Progressive overload seems to be the strength-training topic of the day, but why?
Put simply, the use of resistance or cardiovascular training to challenge your body will cause it to adapt and overcome the challenge. The training acts as a stimulus that, once overcome, can be continually increased to ‘progressively overload’.
Sounds simple. Lift a little more every session. Run a bit faster each race.
If you’re training with a purpose (sprint speed, bodybuilding, underwater swimming), you can target your activities and workouts in the direction you need. If you’re working with a trainer, they will be able to create a programme that overloads your body in the most effective ways to reach your goals.
If you’re building your own workout programme and you’ve identified your activities, you can build progressive overload into your training in several ways. The different overload styles will give various benefits, and again, should be used depending on your specific goals.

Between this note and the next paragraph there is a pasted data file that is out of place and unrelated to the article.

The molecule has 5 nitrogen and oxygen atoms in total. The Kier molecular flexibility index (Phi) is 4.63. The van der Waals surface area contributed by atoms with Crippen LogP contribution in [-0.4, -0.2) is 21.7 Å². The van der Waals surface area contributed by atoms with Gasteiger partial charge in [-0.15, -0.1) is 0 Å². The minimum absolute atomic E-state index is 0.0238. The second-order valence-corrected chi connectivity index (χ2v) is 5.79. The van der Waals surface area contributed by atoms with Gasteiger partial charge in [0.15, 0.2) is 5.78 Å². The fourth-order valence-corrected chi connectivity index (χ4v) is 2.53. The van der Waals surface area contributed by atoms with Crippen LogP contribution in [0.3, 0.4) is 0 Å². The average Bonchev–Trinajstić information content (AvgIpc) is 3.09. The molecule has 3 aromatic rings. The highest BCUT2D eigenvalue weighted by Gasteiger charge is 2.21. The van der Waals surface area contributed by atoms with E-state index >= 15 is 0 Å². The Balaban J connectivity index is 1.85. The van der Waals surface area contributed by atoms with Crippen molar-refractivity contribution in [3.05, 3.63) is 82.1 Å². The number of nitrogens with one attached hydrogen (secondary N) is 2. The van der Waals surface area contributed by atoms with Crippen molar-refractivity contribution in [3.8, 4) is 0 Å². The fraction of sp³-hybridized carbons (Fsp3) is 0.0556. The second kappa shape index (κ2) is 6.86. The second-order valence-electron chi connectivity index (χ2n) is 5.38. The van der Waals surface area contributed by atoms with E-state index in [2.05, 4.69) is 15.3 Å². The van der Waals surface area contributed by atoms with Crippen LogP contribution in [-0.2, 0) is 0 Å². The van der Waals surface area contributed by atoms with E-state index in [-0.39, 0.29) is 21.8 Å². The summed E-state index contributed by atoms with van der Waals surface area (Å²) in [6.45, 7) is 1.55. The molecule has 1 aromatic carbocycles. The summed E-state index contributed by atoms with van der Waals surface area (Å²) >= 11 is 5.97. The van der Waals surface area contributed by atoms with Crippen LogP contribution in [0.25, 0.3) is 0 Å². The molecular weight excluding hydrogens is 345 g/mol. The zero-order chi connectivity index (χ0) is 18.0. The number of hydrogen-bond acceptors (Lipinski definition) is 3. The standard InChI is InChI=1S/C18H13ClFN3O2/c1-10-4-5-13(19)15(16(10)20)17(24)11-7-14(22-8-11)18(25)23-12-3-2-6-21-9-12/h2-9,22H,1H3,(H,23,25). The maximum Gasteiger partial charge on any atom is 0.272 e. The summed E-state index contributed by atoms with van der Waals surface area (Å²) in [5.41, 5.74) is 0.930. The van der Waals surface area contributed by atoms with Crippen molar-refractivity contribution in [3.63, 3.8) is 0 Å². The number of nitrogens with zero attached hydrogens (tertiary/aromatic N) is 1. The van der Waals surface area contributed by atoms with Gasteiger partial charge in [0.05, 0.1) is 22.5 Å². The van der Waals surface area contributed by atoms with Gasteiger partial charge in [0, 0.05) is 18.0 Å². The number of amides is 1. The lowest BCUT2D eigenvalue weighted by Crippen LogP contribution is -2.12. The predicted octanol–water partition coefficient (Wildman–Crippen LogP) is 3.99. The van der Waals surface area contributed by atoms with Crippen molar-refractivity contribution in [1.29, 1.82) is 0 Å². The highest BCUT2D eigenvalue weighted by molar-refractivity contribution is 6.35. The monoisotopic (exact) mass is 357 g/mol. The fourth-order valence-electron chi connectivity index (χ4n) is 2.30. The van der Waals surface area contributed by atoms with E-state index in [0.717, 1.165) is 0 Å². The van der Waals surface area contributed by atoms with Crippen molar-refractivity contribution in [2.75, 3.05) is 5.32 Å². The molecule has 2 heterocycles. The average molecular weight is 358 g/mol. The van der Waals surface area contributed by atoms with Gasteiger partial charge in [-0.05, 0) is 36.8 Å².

Take head though!
It’s called progressive overload because the overload needs to progress as your body adapts. It can be tempting to change those incremental steps into jumps, trying to speed up your muscle growth. However, this is a speedy way to injure yourself and set your training back while you recover.
Progressive overload keeps your body developing against set challenges. You can also challenge your body by changing these challenges entirely but that is an article for another day.